International oil prices surged nearly 6% as the Middle East crisis escalated. West Texas Intermediate (WTI) futures jumped 5.80% from the previous trading day to $87.72 per barrel on the New York Mercantile Exchange on the 13th (local time).
As a result, WTI jumped 4% this week alone. This is the biggest weekly gain since Sept. 1. In particular, the rate of increase on this day is the largest since April 3.
◇ Brent Crude: North Sea Brent crude futures, a benchmark for international oil prices, also jumped 5.70% to close at $90.90 a barrel. It is the first time since the 2nd that Brent crude has surpassed $90 again.
This is because the Middle East crisis is escalating further. The Israeli military has begun to send ground troops to Gaza ahead of its entry, notifying residents in northern Gaza to move south.
Israeli forces raided Gaza in the past 24 hours to preemptively remove terrorists and weapons ahead of a full ground deployment, an Israeli military spokesman said.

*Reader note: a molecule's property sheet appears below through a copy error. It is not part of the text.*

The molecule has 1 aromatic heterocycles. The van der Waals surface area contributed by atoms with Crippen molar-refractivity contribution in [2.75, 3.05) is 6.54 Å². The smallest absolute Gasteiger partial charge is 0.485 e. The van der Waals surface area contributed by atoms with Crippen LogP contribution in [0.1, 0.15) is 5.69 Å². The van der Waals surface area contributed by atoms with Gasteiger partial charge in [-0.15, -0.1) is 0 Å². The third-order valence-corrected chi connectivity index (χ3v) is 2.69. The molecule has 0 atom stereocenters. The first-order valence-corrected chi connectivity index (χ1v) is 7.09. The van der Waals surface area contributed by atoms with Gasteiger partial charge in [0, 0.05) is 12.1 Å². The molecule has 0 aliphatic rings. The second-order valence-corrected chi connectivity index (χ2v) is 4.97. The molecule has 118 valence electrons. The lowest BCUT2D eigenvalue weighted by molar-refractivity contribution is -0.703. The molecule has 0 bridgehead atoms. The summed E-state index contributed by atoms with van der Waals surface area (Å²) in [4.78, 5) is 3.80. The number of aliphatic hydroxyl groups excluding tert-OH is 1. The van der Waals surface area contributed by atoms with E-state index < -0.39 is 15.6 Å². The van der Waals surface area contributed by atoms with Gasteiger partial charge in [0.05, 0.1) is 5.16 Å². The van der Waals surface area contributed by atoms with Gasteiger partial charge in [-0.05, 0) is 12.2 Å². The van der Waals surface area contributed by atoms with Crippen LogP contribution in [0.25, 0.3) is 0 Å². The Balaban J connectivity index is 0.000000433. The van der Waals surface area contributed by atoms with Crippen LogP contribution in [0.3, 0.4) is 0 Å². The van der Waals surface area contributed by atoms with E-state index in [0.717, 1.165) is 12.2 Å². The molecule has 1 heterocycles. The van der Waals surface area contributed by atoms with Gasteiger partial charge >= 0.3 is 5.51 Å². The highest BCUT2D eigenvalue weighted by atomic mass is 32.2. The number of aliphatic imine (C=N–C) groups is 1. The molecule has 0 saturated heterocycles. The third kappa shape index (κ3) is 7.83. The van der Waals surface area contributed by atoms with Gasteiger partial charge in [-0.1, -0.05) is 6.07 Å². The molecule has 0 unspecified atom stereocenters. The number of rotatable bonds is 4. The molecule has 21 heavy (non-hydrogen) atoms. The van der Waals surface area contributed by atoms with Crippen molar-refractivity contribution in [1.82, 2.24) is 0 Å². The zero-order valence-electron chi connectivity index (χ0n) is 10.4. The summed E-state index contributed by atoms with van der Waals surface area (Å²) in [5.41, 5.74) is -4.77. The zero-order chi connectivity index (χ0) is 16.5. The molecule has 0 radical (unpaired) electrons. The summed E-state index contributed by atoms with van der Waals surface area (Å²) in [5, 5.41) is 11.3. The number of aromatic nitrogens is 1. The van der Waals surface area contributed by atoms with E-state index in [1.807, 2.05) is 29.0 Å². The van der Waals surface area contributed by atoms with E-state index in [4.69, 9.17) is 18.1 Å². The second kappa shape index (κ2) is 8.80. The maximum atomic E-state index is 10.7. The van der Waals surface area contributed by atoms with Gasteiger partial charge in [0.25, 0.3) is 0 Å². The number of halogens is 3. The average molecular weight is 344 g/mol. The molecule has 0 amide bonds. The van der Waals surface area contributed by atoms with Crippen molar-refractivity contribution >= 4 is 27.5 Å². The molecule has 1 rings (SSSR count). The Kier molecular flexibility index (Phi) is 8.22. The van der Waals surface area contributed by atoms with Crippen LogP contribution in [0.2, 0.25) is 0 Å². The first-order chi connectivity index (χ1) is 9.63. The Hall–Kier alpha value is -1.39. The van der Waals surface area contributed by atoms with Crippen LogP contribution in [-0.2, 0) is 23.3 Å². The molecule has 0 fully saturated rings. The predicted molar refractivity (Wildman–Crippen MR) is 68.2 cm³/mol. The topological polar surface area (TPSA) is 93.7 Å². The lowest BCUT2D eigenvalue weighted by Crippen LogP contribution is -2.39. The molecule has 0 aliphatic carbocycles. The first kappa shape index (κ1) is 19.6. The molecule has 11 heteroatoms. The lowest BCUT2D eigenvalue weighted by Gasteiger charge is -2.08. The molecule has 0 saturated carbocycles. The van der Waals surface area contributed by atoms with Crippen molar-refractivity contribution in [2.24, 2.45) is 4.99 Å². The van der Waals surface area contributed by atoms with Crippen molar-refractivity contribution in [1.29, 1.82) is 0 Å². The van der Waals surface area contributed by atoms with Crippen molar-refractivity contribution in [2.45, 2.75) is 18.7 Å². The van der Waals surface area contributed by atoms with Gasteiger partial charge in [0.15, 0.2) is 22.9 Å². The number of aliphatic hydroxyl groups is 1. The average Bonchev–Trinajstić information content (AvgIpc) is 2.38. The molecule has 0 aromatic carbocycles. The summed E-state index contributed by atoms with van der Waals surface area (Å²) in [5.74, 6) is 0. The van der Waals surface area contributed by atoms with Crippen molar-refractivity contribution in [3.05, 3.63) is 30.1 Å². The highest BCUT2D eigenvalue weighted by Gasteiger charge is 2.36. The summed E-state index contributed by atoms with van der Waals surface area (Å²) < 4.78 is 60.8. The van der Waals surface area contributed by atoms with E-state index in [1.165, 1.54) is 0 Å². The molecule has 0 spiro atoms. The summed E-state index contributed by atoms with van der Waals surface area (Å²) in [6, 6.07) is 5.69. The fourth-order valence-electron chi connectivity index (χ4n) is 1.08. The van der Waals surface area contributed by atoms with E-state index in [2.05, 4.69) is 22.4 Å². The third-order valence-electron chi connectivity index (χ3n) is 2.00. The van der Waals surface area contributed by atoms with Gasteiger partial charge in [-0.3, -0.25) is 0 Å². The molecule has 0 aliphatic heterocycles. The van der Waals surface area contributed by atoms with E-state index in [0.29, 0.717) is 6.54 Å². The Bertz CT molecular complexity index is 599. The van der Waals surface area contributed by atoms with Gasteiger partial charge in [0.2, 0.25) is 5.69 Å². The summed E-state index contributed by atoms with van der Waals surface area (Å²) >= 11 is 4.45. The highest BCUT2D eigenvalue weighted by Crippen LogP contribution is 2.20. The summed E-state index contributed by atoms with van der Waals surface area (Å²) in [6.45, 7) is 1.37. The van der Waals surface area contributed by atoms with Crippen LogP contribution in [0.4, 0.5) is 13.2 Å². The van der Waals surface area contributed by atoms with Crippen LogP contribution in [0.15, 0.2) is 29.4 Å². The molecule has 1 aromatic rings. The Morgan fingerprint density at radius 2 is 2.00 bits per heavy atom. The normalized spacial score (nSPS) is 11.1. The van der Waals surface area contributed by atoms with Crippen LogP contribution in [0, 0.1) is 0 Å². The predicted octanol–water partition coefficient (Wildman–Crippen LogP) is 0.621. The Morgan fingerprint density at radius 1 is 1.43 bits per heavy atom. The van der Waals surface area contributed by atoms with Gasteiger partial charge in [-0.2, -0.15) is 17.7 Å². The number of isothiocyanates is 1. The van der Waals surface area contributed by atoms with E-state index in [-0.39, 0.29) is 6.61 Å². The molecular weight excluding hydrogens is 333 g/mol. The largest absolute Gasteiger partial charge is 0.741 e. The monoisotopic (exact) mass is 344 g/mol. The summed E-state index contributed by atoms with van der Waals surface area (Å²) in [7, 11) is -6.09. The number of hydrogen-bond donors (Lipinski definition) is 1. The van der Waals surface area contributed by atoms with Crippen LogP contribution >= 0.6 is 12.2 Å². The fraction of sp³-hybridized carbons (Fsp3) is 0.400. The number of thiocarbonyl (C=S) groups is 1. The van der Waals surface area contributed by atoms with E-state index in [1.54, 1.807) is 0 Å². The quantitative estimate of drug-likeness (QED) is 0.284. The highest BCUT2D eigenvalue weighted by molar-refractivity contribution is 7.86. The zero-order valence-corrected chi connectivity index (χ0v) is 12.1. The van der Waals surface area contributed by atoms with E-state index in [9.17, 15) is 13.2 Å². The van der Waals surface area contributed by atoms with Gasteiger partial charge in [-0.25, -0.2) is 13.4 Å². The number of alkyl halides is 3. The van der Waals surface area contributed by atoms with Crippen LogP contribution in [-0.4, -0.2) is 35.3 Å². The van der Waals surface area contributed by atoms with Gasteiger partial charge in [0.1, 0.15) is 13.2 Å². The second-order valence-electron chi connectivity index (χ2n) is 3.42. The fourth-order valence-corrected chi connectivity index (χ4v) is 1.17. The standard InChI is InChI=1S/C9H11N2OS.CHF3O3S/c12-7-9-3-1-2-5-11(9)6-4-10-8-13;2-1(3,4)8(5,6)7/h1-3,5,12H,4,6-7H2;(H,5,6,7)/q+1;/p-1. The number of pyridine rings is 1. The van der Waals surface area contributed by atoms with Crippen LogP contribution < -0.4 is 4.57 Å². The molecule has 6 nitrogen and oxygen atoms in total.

This is interpreted as a measure to remove obstacles expected ahead of the full deployment of ground forces.
Under these circumstances, the E-Palestinian conflict is likely to spread throughout the Middle East as Lebanon’s Hezbollah, a terrorist organization stronger than the Palestinian militant group Hamas that led the Israeli attack, said it could “go to war at the right time.”
◇ Iran’s participation in the war will inevitably lead to soaring oil prices: If Iran intervenes in the war under such circumstances, it could block the Iranian-controlled Strait of Hamas to hurt the West, which supports Israel.
The Strait of Hamas is a key route for crude oil supply, with 17 million to 18 million barrels of crude oil moving daily. If the Strait of Hamas is blocked, international oil prices will soar by $20 to $30 a barrel, experts say.